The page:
2013 saw Steve McQueen (no, not the legendary Magnificent Seven and The Great Escape actor) take Hollywood by storm. The director’s brutal and soul-crushing biopic 12 Years a Slave reaped countless accolades during the awards season, with McQueen cementing himself as one of the best upcoming filmmakers in Hollywood.

That was five years ago and, despite mostly flying under the radar since then, the anticipation for McQueen’s next film never really died down. Enter Widows, based on the ‘80s British mini-series and adapted as a feature by McQueen and co-writer Gillian Flynn (Gone Girl).

The film revolves around a botched heist that leaves the grieving wives of the late criminals having to face the repercussions of their husbands’ crimes and the crime lord’s quest to regain his wealth and exact vengeance.

First and foremost, it’s clear that McQueen has struck gold once again. The way he directs a scene never fails to keep audiences on the edge of their seats – from big action sequences and intense mental games between characters, to one notable scene that simply follows a car trip from one neighbourhood to another, there’s rarely a moment of respite for the characters, even in their quietest moments.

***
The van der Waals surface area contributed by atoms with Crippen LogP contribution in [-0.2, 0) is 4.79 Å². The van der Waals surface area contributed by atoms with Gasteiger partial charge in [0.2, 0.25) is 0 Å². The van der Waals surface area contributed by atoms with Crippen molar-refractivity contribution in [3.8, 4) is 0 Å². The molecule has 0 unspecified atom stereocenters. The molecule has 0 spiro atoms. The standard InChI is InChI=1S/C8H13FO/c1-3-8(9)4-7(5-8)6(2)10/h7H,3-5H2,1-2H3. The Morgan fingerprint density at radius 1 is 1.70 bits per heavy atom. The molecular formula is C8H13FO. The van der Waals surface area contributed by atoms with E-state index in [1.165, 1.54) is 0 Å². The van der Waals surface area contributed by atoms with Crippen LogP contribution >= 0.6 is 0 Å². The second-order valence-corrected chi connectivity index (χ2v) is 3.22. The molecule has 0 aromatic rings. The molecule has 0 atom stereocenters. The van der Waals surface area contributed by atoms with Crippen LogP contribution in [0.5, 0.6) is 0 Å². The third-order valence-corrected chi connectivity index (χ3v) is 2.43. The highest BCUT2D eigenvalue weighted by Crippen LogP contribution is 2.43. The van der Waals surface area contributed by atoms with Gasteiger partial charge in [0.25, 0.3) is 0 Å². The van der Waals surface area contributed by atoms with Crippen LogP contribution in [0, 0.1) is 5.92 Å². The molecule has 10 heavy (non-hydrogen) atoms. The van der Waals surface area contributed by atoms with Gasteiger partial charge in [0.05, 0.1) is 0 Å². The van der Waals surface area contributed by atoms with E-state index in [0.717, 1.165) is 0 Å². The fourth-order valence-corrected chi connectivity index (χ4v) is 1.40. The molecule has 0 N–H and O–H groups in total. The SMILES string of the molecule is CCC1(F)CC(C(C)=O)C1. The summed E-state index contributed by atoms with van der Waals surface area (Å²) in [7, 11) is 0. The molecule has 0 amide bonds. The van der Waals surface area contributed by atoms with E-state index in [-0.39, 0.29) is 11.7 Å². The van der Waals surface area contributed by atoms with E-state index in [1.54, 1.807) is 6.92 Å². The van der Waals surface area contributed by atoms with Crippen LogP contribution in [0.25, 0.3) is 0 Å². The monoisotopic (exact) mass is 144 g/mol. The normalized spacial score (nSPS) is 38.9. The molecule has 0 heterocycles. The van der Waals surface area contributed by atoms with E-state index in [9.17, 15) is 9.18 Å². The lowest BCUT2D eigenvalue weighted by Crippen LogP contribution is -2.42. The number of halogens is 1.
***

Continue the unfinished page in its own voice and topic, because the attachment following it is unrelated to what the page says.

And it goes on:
This sense of dread isn’t made any easier as the character of Jatemme (Daniel Kaluuya) is introduced; a debt collector of sorts that gives No Country for Old Men’s Anton Chigurh a run for his money as one of the more ruthless and sadistic antagonists to grace the screen.

The mounting tension and uncertainty is largely thanks to the staggering screenplay handcrafted with Flynn. Widows is at its best when it’s delving into the lives of its lead characters, played by Viola Davis, Elizabeth Debicki and Michelle Rodriguez.

After a couple of brief scenes showing the mourning of their deceased husbands, they are immediately thrust into unknown territory – the reality of their debts sending them on unique paths towards the shared goal of freeing themselves of said debts, their past lives, and what has come to be expected of them. With standout performances from Davis, Debicki and a sinister Daniel Kaluuya, Widows boasts one of the finest ensemble casts in recent memory.

Widows is one of those rare films that could be marketed to almost any demographic. At its core is a gripping heist film that perfectly balances the needs of action-loving cinemagoers with those wanting to immerse themselves in a dramatic and detailed character study full of satisfying and unexpected arcs.

In cinemas: November 22, 2018
Starring: Viola Davis, Elizabeth Debicki, Michelle Rodriguez
Directed by: Steve McQueen

Read our interview with director Steve McQueen and the cast.